John Terry's defence against racially abusing Anton Ferdinand was 'not credible' and 'improbable, implausible and contrived', The Football Association's independent panel have found.
Terry, who was banned for four matches and fined £220,000 after being found guilty by the commission of racially abusing Ferdinand in October 2011, was deemed to have submitted a weak defence in responce to the racial abuse charge.
The former England captain had chosen against giving evidence at the hearing, instead relying on his acquittal at Westminster Magistrates Court in July as his burden of innocence.
"The Commission is quite satisfied, on the balance of probabilities, that there is no credible basis for Mr. Terry's defence that his use of the words "fucking black cunt" were directed at Ferdinand by way of forceful rejection and/or inquiry" the FA panel's written reasons said.
"Instead, we are quite satisfied, and find on the balance of probabilities, that the offending words were said by way of insult.
The panel add: "There are then further aspects of Mr. Terry"s defence that the Commission finds improbable, implausible and contrived, and which serve to underline and reinforce our decision."
The incident at Loftus Road last year occurred during a confrontation between both players during Queens Park Rangers' 1-0 win over Chelsea, it which it was alleged that Terry said the words 'f**king black c**t' as an insult.
The 33 year old had claimed the words were in reply to an insult from Ferdinand earlier during the pair's argument, a defence which Chief Magistrate Howard Riddle said was 'highly unlikely'; a ruling the FA panel concurred with during their findings.
"It is tolerably clear that the Chief Magistrate would not have been satisfied, on a balance of probabilities, that Mr. Ferdinand did accuse Mr. Terry on the pitch of calling him a "black cunt".
"In particular, his use of the words "inherently unlikely" in that context would obviously be inconsistent with a finding to the civil standard of proof that Mr. Ferdinand did use the words "black cunt".
"We are driven to conclude not just that it is "highly unlikely" that Mr. Ferdinand accused Mr. Terry on the pitch of calling him a "black cunt", but that he did not."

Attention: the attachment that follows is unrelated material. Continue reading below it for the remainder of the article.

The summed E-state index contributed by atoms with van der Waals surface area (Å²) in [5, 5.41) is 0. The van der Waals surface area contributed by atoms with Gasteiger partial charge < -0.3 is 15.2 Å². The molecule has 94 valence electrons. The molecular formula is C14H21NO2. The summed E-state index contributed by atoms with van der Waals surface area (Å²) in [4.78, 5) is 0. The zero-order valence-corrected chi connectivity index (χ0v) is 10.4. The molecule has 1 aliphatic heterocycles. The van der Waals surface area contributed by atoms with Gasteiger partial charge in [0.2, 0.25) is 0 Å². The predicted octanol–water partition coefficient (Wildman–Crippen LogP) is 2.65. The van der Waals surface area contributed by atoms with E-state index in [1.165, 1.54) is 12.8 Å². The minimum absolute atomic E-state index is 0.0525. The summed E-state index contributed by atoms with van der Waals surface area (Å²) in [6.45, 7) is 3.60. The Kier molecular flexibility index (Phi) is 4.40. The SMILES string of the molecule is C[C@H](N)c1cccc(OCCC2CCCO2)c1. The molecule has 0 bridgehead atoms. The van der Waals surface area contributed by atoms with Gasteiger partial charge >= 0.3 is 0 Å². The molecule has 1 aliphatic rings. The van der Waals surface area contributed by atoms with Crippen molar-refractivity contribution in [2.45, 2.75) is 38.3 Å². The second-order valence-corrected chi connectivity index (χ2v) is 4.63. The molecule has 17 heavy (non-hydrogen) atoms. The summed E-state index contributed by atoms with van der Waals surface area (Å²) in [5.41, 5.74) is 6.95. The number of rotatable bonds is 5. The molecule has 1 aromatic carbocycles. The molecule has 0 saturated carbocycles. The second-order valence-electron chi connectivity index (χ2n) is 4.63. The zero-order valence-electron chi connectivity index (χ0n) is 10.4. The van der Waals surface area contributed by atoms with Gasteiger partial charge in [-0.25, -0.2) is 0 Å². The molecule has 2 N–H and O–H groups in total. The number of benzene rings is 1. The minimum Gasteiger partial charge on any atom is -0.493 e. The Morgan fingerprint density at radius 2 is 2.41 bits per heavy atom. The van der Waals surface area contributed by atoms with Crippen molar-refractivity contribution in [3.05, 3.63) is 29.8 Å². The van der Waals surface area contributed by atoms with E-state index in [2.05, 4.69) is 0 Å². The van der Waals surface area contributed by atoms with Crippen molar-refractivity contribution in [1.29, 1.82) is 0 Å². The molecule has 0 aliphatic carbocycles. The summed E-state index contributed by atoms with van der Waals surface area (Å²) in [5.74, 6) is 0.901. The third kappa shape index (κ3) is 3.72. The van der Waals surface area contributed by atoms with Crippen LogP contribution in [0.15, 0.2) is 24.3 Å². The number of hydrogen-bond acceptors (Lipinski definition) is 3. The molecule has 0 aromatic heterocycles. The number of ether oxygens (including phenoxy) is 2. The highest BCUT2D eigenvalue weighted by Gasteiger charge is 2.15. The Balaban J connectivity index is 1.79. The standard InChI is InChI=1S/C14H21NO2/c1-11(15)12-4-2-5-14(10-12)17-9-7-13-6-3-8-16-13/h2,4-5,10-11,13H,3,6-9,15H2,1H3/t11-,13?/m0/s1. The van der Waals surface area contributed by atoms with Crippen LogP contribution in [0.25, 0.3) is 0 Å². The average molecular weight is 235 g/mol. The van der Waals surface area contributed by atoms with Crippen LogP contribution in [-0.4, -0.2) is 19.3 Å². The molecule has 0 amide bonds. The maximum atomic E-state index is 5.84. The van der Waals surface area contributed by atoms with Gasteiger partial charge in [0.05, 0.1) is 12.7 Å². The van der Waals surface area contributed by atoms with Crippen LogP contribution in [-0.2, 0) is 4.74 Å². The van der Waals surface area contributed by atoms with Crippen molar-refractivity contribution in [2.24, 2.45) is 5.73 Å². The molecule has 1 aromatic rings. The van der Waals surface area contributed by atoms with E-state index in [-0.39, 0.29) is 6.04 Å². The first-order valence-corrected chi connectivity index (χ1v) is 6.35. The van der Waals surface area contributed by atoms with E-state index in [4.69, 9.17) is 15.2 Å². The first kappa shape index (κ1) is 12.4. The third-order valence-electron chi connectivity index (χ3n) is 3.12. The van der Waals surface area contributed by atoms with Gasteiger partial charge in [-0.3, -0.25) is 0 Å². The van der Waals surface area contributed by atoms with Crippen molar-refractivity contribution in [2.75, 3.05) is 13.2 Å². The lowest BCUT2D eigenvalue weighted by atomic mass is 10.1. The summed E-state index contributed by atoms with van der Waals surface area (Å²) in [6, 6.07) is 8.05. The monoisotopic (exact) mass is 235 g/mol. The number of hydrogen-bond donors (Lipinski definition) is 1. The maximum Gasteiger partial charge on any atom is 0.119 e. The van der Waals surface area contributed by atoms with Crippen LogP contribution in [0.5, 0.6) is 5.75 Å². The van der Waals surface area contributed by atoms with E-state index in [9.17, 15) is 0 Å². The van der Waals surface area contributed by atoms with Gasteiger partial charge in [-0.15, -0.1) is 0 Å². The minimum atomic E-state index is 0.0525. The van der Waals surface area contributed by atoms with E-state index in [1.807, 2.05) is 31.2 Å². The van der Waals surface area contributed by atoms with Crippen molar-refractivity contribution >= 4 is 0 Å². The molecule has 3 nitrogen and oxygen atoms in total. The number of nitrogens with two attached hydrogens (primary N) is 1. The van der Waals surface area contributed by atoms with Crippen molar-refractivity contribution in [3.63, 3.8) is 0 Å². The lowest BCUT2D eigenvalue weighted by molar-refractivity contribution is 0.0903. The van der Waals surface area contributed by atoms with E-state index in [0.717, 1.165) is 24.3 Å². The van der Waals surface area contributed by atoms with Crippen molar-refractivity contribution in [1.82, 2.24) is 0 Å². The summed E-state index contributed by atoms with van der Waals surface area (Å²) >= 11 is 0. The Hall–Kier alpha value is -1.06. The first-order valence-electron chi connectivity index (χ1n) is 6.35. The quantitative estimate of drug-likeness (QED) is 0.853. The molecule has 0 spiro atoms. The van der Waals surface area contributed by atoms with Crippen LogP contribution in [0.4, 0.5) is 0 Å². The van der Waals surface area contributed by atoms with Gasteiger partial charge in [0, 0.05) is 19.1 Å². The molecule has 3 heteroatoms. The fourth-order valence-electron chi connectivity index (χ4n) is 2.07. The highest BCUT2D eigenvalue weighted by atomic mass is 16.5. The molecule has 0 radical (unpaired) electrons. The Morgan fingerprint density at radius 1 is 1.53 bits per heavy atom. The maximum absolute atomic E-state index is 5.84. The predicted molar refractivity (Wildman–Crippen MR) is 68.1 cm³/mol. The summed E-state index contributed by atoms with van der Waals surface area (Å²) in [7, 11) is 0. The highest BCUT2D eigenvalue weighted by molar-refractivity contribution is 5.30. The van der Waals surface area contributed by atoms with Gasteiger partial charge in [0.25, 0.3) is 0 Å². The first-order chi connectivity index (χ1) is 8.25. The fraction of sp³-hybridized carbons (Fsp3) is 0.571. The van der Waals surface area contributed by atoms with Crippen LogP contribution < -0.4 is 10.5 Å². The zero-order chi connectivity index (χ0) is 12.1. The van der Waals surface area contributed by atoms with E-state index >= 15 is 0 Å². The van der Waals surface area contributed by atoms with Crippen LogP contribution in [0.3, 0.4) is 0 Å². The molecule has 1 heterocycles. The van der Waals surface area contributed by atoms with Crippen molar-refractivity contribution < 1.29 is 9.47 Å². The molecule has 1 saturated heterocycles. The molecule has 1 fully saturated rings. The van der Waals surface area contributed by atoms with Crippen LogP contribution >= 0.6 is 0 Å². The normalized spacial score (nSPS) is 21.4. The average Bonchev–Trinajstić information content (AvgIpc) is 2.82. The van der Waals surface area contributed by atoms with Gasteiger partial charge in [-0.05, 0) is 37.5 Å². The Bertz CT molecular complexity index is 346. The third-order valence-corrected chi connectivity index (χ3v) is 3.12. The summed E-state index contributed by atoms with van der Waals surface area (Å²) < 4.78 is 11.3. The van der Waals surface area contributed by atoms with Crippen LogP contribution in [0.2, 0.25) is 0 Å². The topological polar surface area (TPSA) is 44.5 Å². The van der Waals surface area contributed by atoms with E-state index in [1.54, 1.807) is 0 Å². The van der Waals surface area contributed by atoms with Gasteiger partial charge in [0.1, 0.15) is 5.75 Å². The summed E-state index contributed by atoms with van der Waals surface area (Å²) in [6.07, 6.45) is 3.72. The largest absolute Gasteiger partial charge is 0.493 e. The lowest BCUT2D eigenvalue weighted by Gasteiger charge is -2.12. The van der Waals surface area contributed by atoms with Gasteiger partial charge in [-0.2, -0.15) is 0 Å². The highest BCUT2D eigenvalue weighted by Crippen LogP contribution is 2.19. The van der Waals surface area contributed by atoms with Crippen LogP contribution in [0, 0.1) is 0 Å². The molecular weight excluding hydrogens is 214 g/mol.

"It is accepted by everyone involved in the criminal and disciplinary proceedings that Mr. Terry is not a racist," the panel added.
The Chelsea skipper's four game ban was half of the punishment Liverpool's Luis Suarez received for racially abusing Patrice Evra, with the Uruguayan banned for eight games after an FA panel reached a guilty verdict.
The Panel have confirmed that had Terry's insult was uttered only once, and in contrast the Suarez case last year, leads to a reduced punishment.
"In contrast with a previous high profile FA disciplinary case involving racial abuse, Mr. Terry's racist insult was issued only once.
"Although once is clearly once too many, the Commission accepts that it was said in the heat of the moment. Had it been said more than once, the entry point penalty would have applied to successive insults."
Amid the panel's finding, the written statement provided by Ashley Cole, the Chelsea and England defender, is said to have 'evolved' and that significant alterations were made to bolster Terry's defence.
Cole was interviewed five days after the incident by FA's Head of Off-Field Regulations Jenni Kennedy in order to piece together a statement, which was submitted as evidence to the hearing.
The original statement drafted from the interview, taken from Cole's words during the interview, did not include a reference to the word 'black' which the full-back later claimed he could have heard during the altercation between Terry and Ferdinand.
After an email exchange between The FA and Chelsea secretary David Barnard, the statement was altered to include the word 'black', following a conversation with Cole, but not change to include 'fucking' or 'cunt' which contradicts a later statement made by Barnard.
The severity of the alteration, information that was not submitted to the Chief Magistrate, the FA panel conclude could have led to greater scrutiny over the evidence in court given by Cole.
"These highly material issues relating to Mr. Cole's evidence were not addressed by the Chief Magistrate - he clearly did not have the interview notes of the FA's interviewers, or Mr. Barnard"s statement before him - and they do not appear in his judgment. Accordingly, that material can and should properly be regarded as cogent new evidence.
"Had it been before him, the Commission has no doubt that the Chief Magistrate would have examined Mr. Cole's evidence as to what he claims he heard Mr. Ferdinand say to Mr. Terry on the pitch very carefully indeed, or scrutinised it even more closely than he may have done.
"Like the Commission, the issues that have arisen would have informed his view as to whether Mr. Cole"s evidence was capable of providing reliable corroboration for Mr. Terry's case. On the evidence before us, the Commission has considerable doubts in that regard."